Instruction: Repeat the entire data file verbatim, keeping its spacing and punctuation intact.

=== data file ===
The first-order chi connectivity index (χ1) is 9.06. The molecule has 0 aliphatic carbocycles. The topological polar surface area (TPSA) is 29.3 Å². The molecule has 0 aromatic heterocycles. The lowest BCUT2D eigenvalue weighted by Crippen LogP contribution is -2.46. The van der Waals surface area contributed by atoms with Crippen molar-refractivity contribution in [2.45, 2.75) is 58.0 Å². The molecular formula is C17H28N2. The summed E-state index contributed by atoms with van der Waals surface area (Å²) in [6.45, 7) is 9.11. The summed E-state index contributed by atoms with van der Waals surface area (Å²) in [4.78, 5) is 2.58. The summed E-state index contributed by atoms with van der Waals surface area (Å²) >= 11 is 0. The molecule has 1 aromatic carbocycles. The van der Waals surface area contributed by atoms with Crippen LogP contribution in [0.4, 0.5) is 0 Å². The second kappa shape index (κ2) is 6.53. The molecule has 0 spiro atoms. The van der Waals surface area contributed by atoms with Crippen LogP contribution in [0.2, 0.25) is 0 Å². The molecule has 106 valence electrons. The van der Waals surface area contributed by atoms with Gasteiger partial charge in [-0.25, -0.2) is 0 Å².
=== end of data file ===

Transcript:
The first-order chi connectivity index (χ1) is 9.06. The molecule has 0 aliphatic carbocycles. The topological polar surface area (TPSA) is 29.3 Å². The molecule has 0 aromatic heterocycles. The lowest BCUT2D eigenvalue weighted by Crippen LogP contribution is -2.46. The van der Waals surface area contributed by atoms with Crippen molar-refractivity contribution in [2.45, 2.75) is 58.0 Å². The molecular formula is C17H28N2. The summed E-state index contributed by atoms with van der Waals surface area (Å²) in [6.45, 7) is 9.11. The summed E-state index contributed by atoms with van der Waals surface area (Å²) in [4.78, 5) is 2.58. The summed E-state index contributed by atoms with van der Waals surface area (Å²) >= 11 is 0. The molecule has 1 aromatic carbocycles. The van der Waals surface area contributed by atoms with Crippen LogP contribution in [0.4, 0.5) is 0 Å². The second kappa shape index (κ2) is 6.53. The molecule has 0 spiro atoms. The van der Waals surface area contributed by atoms with Crippen LogP contribution in [0.2, 0.25) is 0 Å². The molecule has 106 valence electrons. The van der Waals surface area contributed by atoms with Gasteiger partial charge in [-0.25, -0.2) is 0 Å².